Photo of the Week – November 14, 2014

The praying mantis is an impressive predator, especially when it’s a Chinese mantis the length of a ball point pen.  The ones who live around here seem to have a particular affinity for sphinx moths.  I haven’t yet watched the capture take place, but I’ve seen the mantises (mantes? mantids? critters?) devouring their fuzzy prey several times, including one I photographed last year.  Almost exactly a year later, I took the following photos at the same prairie.

A Chinese mantis feeding on a sphinx moth.  Lincoln Creek Prairie; Aurora, Nebraska.

A Chinese mantis feeding on a sphinx moth. Lincoln Creek Prairie; Aurora, Nebraska.

You can see from the photo how well this mantis can hide – it is exactly the same color as the pitcher sage (Salvia azurea) plant it was hunting on, and its shape and texture blend in perfectly.  Other mantis species around the world have even more sophisticated camouflage, which almost seems unfair.



After watching the mantis for a little while, I decided to try out the video function on my camera.  I’ve been trying to do a little more video work lately anyway.  If you’ve always wanted to see watch a mantis eat up close – and who wouldn’t want to?? – here’s your chance.  The barking in the background is from the dogs in the nearby animal shelter who were apparently excited to watch a prairie ecologist take video of a praying mantis…

My favorite shot of the day was this last one.  There is sure a lot of personality in a mantis face…

"Just trying to eat here... do you mind?"

“Just trying to eat here… do you mind?”

Chinese mantises are, of course, not native to the U.S., but as far as I can tell from bug-smart friends, don’t seem to be having any major negative impacts (neither are they providing the kind of “pest control” they are often introduced to provide).  Some introduced species have certainly become major ecological disasters, but it seems the Chinese mantis is just a new predator for prairie insects to watch out for, and for prairie enthusiasts to enjoy watching.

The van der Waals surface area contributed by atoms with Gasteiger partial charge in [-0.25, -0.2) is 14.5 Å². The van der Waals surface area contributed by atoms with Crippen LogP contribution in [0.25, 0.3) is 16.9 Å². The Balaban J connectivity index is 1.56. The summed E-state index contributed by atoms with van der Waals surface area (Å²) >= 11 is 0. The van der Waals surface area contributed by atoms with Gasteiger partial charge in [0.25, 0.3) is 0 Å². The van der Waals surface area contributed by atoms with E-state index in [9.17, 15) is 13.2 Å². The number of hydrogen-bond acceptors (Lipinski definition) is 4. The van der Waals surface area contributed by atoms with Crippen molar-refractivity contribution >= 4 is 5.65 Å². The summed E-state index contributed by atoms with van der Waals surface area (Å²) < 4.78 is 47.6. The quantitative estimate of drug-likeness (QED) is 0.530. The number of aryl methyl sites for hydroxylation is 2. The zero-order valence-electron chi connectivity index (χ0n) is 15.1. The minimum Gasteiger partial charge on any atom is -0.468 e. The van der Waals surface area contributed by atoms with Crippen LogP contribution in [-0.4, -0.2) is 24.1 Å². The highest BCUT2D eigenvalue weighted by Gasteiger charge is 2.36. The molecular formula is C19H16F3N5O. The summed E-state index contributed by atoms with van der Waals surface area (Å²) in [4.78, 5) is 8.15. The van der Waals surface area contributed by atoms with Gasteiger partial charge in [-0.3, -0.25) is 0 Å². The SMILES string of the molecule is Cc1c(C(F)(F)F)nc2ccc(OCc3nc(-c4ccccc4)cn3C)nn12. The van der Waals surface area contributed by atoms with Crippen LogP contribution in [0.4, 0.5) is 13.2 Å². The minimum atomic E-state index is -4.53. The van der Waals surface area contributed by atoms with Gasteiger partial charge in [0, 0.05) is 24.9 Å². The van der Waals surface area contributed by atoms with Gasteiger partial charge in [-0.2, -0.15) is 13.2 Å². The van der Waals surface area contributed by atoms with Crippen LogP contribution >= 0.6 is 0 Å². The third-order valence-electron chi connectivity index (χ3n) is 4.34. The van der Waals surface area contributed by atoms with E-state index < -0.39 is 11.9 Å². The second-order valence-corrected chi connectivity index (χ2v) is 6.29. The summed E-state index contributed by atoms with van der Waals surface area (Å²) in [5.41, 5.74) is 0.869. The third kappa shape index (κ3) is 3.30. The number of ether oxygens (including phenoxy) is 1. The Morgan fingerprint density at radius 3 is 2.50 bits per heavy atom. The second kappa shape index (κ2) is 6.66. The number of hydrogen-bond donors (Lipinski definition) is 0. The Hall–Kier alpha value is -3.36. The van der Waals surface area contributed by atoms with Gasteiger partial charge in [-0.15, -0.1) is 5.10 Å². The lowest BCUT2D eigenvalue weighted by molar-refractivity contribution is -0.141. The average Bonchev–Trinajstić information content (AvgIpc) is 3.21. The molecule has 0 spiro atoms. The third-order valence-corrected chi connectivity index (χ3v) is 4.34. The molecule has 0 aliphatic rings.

(Now would be the appropriate time for entomologically-savvy readers to correct my ignorance on the topic of the Chinese mantis and its impacts.  Please do.)

Hubbard Fellowship Blog – Hummingbird Moths

A guest post by Anne Stine, one our Hubbard Fellows.  All photos by Anne.

I adore hummingbirds, and I sometimes bemoan their rarity in my new home here on the Platte.  I grew up thinking they were better than fairies- they are cute, ferocious, and they migrate long distances despite their small size.  While hummingbirds themselves are scarce in this part of the country, “hummingbird moths” are abundant.  Hummingbird moths are so-named because they hover and fly like hummingbirds, sip nectar, and are approximately the same size as hummingbirds. I never noticed hummingbird moths growing up, so since moving here it is as if hummingbirds dropped out of the system and were replaced by enormous insect imposters.

Hummingbird moths, or sphinx moths, are large, furry, and active in the day.  Their caterpillars are called “hornworms” because they have what looks to be a long horn extending off their rumps.  Most of these larvae have multiple potential food sources.  Around here, likely food plants include four o’clocks, wild grapes, elms, and evening primroses1. While some species of hornworms eat crops like tobacco and tomatoes, they are infrequently a pest requiring treatment.  In fact, with their propensity to eat undesirables like Siberian elms and weedy species like four o’clocks and evening primrose, one could even characterize them as beneficial.


Hornworm larvae, possibly of white-lined sphinx moth?

There are two broods of sphinx moth annually, one emerging in spring and another in fall2.  Hornworms pupate in shallow excavations in loose soil1.  In the past few weeks I’ve encountered hornworms attempting to dig their burrows in our driveway at the crew house. Of the adults, I see the white-lined sphinx moth (Hyles lineata) most frequently.  Twice they have been attracted to my brightly colored clothing (pink shirt, orange shirt).  The moths hovered around investigating me for nectar reserves.  I’ve seen them feed on a variety of flowers, so they must not be too picky.

Hummingbird moths are an intriguing substitute for hummingbirds. Hummingbird moths are widely distributed across North America, so it would be interesting to learn if their role as pollinators takes on a greater importance in areas where hummingbirds are absent.


White-lined sphinx moth, front view.



White-lined sphinx moth, side view, proboscis unrolling.


from back

White-lined sphinx moth, back.